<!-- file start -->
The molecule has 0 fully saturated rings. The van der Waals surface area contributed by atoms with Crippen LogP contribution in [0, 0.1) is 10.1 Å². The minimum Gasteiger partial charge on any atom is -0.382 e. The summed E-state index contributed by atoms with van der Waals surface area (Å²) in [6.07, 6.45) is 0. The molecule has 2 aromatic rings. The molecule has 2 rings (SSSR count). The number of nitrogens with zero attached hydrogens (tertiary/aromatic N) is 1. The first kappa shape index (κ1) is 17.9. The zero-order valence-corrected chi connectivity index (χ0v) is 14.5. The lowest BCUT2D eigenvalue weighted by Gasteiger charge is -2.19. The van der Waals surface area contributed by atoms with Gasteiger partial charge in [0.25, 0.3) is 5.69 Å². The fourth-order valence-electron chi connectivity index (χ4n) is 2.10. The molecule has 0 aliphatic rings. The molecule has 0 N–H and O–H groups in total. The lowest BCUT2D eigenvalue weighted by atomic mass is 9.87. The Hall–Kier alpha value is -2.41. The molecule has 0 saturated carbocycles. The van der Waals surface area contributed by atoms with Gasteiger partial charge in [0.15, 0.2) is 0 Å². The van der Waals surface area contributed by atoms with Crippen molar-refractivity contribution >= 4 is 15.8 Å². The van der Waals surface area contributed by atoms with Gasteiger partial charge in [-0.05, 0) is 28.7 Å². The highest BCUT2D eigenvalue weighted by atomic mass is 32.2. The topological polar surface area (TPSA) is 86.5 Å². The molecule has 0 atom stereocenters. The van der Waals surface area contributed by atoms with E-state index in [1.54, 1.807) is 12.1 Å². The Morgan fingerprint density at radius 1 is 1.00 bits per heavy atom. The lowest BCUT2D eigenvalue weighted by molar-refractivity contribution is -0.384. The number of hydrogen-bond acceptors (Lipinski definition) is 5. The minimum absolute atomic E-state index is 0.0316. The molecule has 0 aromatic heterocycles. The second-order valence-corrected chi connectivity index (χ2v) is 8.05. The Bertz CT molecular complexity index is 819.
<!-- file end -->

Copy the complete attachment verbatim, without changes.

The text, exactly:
The molecule has 0 fully saturated rings. The van der Waals surface area contributed by atoms with Crippen LogP contribution in [0, 0.1) is 10.1 Å². The minimum Gasteiger partial charge on any atom is -0.382 e. The summed E-state index contributed by atoms with van der Waals surface area (Å²) in [6.07, 6.45) is 0. The molecule has 2 aromatic rings. The molecule has 2 rings (SSSR count). The number of nitrogens with zero attached hydrogens (tertiary/aromatic N) is 1. The first kappa shape index (κ1) is 17.9. The zero-order valence-corrected chi connectivity index (χ0v) is 14.5. The lowest BCUT2D eigenvalue weighted by Gasteiger charge is -2.19. The van der Waals surface area contributed by atoms with Gasteiger partial charge in [0.25, 0.3) is 5.69 Å². The fourth-order valence-electron chi connectivity index (χ4n) is 2.10. The molecule has 0 aliphatic rings. The molecule has 0 N–H and O–H groups in total. The lowest BCUT2D eigenvalue weighted by atomic mass is 9.87. The Hall–Kier alpha value is -2.41. The molecule has 0 saturated carbocycles. The van der Waals surface area contributed by atoms with Gasteiger partial charge in [0.15, 0.2) is 0 Å². The van der Waals surface area contributed by atoms with Crippen molar-refractivity contribution >= 4 is 15.8 Å². The van der Waals surface area contributed by atoms with Gasteiger partial charge in [-0.05, 0) is 28.7 Å². The highest BCUT2D eigenvalue weighted by atomic mass is 32.2. The topological polar surface area (TPSA) is 86.5 Å². The molecule has 0 atom stereocenters. The van der Waals surface area contributed by atoms with E-state index in [1.54, 1.807) is 12.1 Å². The Morgan fingerprint density at radius 1 is 1.00 bits per heavy atom. The lowest BCUT2D eigenvalue weighted by molar-refractivity contribution is -0.384. The number of hydrogen-bond acceptors (Lipinski definition) is 5. The minimum absolute atomic E-state index is 0.0316. The molecule has 0 aromatic heterocycles. The second-order valence-corrected chi connectivity index (χ2v) is 8.05. The Bertz CT molecular complexity index is 819.